Senate Liberals Try to Make ‘Survivors Protection’ Bill About Access to Abortion

By Published on February 12, 2020

Democrats on the Senate Judiciary Committee pivoted to abortion rights Tuesday during a hearing on legislation to outlaw the denial of medical care to infants who survive abortions.

The hearing wasn’t intended to be about the right to an abortion, Sen. Ben Sasse, R-Neb., pointed out no less than four times during the proceedings.

“This hearing is not about overturning Roe v. Wade. In fact, this hearing is not about limiting access to abortion at all,” Sasse, a co-sponsor of the bill, said in opening remarks as the presiding committee member.

The legislation, called the Born-Alive Abortion Survivors Protection Act, would make it a federal crime to passively allow any child born alive to die of exposure or to withhold treatment, regardless of whether the baby is wanted.

Committee Democrats, nevertheless, treated the bill as if it would restrict access to abortion.

In her opening remarks, Sen. Dianne Feinstein, D-Calif., focused on the importance that government not intervene in issues surrounding abortion.

“This bill would force doctors to use extraordinary measures to keep the child alive, even where doing so is against the doctor’s advice and the family’s wishes,” Feinstein said.

Two other Democrat senators, Dick Durbin of Illinois and Mazie Hirono of Hawaii, argued that infanticide already is illegal. They also said a more pressing concern is to expand entitlements for families that rely on government assistance to care for babies.

Proponents, however, contend that current law doesn’t adequately protect infants who are born alive after a failed abortion.

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“Any infant born into this world is already entitled to the full protection of the law, so if infanticide is already illegal, why are my Republican colleagues pushing so hard for this bill?” Hirono asked, adding:

The answer is that this bill is the latest in a decadeslong effort by Republicans to take control of women’s bodies and prevent us from exercising our constitutional right to make personal decisions, which include abortion. …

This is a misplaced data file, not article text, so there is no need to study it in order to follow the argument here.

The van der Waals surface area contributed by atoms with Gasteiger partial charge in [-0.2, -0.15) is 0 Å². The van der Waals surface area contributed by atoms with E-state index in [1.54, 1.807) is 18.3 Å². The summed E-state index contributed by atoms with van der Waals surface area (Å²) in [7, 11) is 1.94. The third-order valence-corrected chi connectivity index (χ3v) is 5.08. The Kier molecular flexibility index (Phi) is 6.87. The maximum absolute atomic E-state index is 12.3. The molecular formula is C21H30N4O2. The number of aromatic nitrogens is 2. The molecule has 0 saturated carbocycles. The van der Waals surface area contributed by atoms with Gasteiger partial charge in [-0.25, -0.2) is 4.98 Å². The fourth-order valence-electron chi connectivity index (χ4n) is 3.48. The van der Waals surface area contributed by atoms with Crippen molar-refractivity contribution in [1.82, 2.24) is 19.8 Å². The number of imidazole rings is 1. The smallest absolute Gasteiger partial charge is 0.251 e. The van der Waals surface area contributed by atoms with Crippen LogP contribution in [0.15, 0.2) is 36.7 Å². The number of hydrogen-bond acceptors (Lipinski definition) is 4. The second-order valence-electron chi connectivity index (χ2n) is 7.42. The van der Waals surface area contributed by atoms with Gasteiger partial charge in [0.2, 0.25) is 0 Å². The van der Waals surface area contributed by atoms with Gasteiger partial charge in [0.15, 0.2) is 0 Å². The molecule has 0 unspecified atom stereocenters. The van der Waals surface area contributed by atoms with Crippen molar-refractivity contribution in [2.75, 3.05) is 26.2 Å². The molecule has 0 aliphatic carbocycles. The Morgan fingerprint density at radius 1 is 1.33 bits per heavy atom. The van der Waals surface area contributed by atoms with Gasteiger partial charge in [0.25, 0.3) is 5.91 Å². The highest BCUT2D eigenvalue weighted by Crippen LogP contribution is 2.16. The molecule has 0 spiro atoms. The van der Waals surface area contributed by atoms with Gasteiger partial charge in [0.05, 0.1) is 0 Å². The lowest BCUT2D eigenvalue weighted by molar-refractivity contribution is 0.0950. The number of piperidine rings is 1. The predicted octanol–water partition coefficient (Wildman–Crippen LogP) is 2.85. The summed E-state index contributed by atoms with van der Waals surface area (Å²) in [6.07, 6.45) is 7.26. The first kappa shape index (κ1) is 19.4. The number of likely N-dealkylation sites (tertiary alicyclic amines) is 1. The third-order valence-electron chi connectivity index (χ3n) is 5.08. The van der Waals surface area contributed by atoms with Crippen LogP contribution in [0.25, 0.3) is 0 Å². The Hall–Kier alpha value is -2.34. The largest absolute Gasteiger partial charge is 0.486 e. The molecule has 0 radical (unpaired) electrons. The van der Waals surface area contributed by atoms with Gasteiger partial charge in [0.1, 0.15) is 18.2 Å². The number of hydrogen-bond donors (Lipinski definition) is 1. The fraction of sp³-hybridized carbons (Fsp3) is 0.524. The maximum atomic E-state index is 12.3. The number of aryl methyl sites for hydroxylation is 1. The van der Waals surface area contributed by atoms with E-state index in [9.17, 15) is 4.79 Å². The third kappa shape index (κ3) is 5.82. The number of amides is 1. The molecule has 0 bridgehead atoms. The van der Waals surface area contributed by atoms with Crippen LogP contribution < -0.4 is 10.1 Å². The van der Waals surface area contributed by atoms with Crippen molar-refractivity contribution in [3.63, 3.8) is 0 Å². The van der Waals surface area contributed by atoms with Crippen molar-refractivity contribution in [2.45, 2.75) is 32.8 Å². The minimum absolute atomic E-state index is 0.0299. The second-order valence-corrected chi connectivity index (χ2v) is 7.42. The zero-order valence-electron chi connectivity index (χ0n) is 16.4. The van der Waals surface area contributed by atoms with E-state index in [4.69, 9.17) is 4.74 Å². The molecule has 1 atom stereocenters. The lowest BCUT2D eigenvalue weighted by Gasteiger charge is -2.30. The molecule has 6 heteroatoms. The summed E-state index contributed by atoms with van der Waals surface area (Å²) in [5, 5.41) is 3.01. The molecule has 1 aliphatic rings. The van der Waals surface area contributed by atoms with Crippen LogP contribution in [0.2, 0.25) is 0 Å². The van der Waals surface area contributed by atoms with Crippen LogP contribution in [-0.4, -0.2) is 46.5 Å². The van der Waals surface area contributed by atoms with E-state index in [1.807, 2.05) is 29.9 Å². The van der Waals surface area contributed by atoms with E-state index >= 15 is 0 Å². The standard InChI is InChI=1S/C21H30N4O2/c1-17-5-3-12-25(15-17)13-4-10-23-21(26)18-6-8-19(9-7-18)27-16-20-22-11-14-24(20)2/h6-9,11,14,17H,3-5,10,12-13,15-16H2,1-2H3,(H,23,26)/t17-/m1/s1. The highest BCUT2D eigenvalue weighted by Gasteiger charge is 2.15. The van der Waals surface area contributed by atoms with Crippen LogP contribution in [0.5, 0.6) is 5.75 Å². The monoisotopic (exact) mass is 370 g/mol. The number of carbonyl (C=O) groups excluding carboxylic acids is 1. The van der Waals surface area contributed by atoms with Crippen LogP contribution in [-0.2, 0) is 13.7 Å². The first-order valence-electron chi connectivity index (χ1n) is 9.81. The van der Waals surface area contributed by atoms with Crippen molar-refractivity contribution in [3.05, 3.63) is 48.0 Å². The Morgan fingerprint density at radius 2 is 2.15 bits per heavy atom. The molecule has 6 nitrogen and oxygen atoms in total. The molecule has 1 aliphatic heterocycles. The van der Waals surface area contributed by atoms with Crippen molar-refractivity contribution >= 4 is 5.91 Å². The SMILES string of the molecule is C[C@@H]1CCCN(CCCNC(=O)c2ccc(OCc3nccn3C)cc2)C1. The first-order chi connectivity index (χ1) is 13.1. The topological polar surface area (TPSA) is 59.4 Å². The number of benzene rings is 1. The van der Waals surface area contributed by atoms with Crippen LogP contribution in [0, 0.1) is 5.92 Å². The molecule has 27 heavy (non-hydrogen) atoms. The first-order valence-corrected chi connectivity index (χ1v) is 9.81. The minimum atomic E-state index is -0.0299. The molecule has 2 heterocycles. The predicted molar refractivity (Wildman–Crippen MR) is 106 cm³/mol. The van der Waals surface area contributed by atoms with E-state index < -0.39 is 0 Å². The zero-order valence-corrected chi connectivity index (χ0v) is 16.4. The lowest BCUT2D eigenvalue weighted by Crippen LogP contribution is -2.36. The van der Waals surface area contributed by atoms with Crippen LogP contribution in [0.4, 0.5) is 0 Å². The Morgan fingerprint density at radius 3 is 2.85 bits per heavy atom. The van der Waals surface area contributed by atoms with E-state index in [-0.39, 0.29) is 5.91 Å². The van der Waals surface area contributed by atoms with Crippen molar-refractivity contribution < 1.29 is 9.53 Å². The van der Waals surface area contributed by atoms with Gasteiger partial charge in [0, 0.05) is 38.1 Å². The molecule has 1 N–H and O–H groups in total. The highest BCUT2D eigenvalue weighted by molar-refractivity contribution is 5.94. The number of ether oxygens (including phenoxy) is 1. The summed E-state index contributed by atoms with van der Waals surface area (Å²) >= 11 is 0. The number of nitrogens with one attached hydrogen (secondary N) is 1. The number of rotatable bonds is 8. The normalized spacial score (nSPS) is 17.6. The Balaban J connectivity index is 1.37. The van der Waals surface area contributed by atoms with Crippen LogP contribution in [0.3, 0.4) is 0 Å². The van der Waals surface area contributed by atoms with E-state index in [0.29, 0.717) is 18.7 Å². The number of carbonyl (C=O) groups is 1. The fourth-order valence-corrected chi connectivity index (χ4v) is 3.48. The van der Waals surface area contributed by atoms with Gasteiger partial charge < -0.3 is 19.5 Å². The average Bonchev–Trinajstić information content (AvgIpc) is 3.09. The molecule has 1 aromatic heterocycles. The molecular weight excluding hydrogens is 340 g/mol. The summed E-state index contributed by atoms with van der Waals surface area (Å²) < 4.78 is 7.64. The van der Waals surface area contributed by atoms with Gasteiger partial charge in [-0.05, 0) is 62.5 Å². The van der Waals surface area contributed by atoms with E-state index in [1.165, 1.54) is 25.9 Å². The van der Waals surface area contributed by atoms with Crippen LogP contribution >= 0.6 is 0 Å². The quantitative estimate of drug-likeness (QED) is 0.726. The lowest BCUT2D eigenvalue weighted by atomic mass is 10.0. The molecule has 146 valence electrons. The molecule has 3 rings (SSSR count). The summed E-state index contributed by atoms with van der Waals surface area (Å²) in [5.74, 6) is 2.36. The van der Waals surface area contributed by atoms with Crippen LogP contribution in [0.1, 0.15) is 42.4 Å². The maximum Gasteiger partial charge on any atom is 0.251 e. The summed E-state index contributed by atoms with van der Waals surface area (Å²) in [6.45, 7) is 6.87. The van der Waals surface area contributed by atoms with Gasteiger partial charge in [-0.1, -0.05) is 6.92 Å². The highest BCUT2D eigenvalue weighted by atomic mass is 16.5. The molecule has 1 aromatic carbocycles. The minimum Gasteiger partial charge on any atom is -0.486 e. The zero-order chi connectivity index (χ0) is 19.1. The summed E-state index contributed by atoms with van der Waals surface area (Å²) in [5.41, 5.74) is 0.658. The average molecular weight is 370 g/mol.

Why aren’t we worrying about maternal mortality, why aren’t we worrying about infant mortality? Why aren’t we worrying about the children who rely on SNAP [food stamps], CHIP [Children’s Health Insurance Program], and Medicaid?

Half of babies born in this country are on Medicaid, but do I hear a cry from Republicans that there are massive cuts to these programs that babies and their mothers and their families actually rely upon? There are over a trillion dollars in cuts to Medicaid in this president’s budget? Do I hear any of my colleagues who support this bill worrying about that? No, I do not.

Another Democrat, Sen. Kamala Harris of California, used her time to advocate training about implicit racial bias for medical professionals, arguing that black women are more likely to die in childbirth than are white women.

“We need to address the racial disparities, and address the implicit and sometimes explicit bias that is revealed in the health care delivery system,” Harris said.

The California Democrat also disputed Sasse’s multiple assurances that the bill would not restrict abortion by asking one witness whether there are “smarter ways to go about our goal of addressing health concerns for women than restricting abortion, as is the case in this bill.”

At the beginning of the hearing, Sasse acknowledged that other topics would come up, but asked the committee to try to stay on the subject.

“We will probably hear about other topics, many of which are important, and many of them have meaningful debates, but they’re probably not really what this hearing is about,” Sasse said.

“This hearing is about babies that are born alive after surviving a botched abortion attempt, and providing them the same level of care provided to any other baby at the same gestational age.”

 

Virginia Aabram is part of the Young Leader’s Program at the Heritage Foundation and interns at The Daily Signal.

Copyright 2020 The Daily Signal

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